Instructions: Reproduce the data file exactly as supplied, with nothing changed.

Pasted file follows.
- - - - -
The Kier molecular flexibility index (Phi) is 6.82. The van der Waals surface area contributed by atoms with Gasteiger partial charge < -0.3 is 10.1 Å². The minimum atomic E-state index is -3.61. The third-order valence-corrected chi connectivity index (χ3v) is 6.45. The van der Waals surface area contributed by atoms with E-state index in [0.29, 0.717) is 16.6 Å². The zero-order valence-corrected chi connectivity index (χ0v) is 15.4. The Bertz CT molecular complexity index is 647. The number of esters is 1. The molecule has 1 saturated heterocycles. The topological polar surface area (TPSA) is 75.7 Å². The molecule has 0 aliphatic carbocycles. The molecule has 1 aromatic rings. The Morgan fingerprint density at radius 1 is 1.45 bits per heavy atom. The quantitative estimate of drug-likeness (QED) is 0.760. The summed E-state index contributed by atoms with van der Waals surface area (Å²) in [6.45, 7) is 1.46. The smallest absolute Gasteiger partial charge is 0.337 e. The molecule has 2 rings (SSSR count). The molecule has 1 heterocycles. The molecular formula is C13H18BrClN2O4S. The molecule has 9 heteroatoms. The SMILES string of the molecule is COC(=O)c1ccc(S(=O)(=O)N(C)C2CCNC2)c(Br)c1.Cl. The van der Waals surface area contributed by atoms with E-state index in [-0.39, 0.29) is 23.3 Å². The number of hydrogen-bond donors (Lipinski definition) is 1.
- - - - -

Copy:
The Kier molecular flexibility index (Phi) is 6.82. The van der Waals surface area contributed by atoms with Gasteiger partial charge < -0.3 is 10.1 Å². The minimum atomic E-state index is -3.61. The third-order valence-corrected chi connectivity index (χ3v) is 6.45. The van der Waals surface area contributed by atoms with E-state index in [0.29, 0.717) is 16.6 Å². The zero-order valence-corrected chi connectivity index (χ0v) is 15.4. The Bertz CT molecular complexity index is 647. The number of esters is 1. The molecule has 1 saturated heterocycles. The topological polar surface area (TPSA) is 75.7 Å². The molecule has 0 aliphatic carbocycles. The molecule has 1 aromatic rings. The Morgan fingerprint density at radius 1 is 1.45 bits per heavy atom. The quantitative estimate of drug-likeness (QED) is 0.760. The summed E-state index contributed by atoms with van der Waals surface area (Å²) in [6.45, 7) is 1.46. The smallest absolute Gasteiger partial charge is 0.337 e. The molecule has 2 rings (SSSR count). The molecule has 1 heterocycles. The molecular formula is C13H18BrClN2O4S. The molecule has 9 heteroatoms. The SMILES string of the molecule is COC(=O)c1ccc(S(=O)(=O)N(C)C2CCNC2)c(Br)c1.Cl. The van der Waals surface area contributed by atoms with E-state index in [-0.39, 0.29) is 23.3 Å². The number of hydrogen-bond donors (Lipinski definition) is 1.